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Monument record MDR4643 - Shottle Park, Shottle

Type and Period (1)

  • (Medieval to Tudor - 1300 AD to 1539 AD)

Protected Status/Designation

  • World Heritage Site Buffer Zone

Full Description

SK 310 490. Shottle Park was established by the reign of Edward I and remained so until the 17th century. The outline of the park can be fairly readily identified on the map by the contour and fences shown. Palerow Lane [SK 315 511] and Pale-fence Farm [SK 323 507] show the northern boundary. (1) In 1540 'Shothell Park' was seven miles in circumference. (2) The boundary from SK 2946 5000 to SK 3280 5000 is represented by modern drystone walls and hedges. There is no evidence of an early pale. (3) Shottle Park first recorded in 1330 (4). Marked on Saxton's 1577 map as Shotley Park and was then probably disparked as it is represented without pales. It appears to have been the most considerable of the Duffield Parks. (5) Although the name Shottle Park no longer survives, many other local names suggest the existence of a large park here in the medieval period. Palerow Lane forms its northern boundary, Palefence Farm is found on the eastern side, Shottlegate on the south and within it are Lodge Farm, Lawn Farm and Palace Lane and Cottage. Other names survived in the written record: Peat Gate, Dawegate, Watergate, Knaves Cross and Hearkening Stead. The area is well-farmed hilly ground. The civil parish boundary now includes Postern, but the ecclesiastical parish followed the boundary of the medieval park. Public footpaths and roads follow much of the seven-mile boundary and the stretch of pale to the west of Peat Gate is marked by quite a good bank. Here too is the possible site of a deer leap. The field boundaries on the outside of the park funnel in directly to the pale that appears to be lower at this point. Within the park a segment in the north-east appears to have been separately fenced and it is within this enclosure that a small moated site is located. This could have been a parker's lodge. Shottle was first documented in the Domesday Book as a manor with a berewick, Wallstone, now Wallstone Farm. It had a vast woodland pasture, some 24 square miles and this presumably was the basis of the park. It is first reliably documented in the inquisition post mortem of Edmund, the King's brother, in 1296. (6)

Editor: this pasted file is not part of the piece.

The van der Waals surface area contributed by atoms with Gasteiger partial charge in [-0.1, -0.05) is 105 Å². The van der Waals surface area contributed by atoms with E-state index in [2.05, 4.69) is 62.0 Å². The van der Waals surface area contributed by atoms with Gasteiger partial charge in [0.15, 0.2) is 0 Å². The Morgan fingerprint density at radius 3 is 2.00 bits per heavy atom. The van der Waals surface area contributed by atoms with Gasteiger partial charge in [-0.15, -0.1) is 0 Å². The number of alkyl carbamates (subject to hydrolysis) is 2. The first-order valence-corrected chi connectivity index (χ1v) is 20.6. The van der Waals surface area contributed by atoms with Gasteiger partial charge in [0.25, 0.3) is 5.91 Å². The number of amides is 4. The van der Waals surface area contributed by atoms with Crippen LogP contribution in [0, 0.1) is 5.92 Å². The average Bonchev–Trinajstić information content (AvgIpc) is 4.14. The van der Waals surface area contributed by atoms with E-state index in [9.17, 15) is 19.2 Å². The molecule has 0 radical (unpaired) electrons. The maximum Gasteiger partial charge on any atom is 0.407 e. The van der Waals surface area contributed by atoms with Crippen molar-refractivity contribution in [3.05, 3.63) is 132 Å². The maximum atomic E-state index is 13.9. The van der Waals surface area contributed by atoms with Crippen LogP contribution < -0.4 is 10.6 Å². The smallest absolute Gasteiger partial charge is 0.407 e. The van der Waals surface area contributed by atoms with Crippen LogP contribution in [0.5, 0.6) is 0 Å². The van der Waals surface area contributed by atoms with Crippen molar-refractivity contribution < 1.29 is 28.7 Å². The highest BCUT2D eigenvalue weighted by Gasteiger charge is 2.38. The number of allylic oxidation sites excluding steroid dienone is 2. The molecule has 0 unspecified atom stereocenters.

Sources/Archives (6)

  • <1> Bibliographic reference: Cox, J. 1905. 'Forestry', Victoria County History, Derbyshire, Volume 1. p. 414.
  • <2> Article in serial: Strutt, F & Cox, J. 1903. 'Duffield Forest in the sixteenth century', Derbyshire Archaeological Journal. Volume 25. p. 192.
  • <3> Personal Observation: F1 RL 22-NOV-62.
  • <4> Bibliographic reference: Cameron, K. 1959. The Place-Names of Derbyshire, Part III. English Place-Name Society, Vol. XXIX.. p. 601.
  • <5> Bibliographic reference: Shirley, E. 1867. English Deer and Deer Parks. p. 170.
  • <6> Bibliographic reference: Wiltshire, M & Woore, S. 2009. Medieval Parks of Derbyshire. pp. 158-9.



Grid reference Centred SK 310 490 (3875m by 4303m) Centre

Related Monuments/Buildings (0)

Related Events/Activities (1)

  • EDR1307

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External Links (0)

Record last edited

Jan 31 2023 10:39AM

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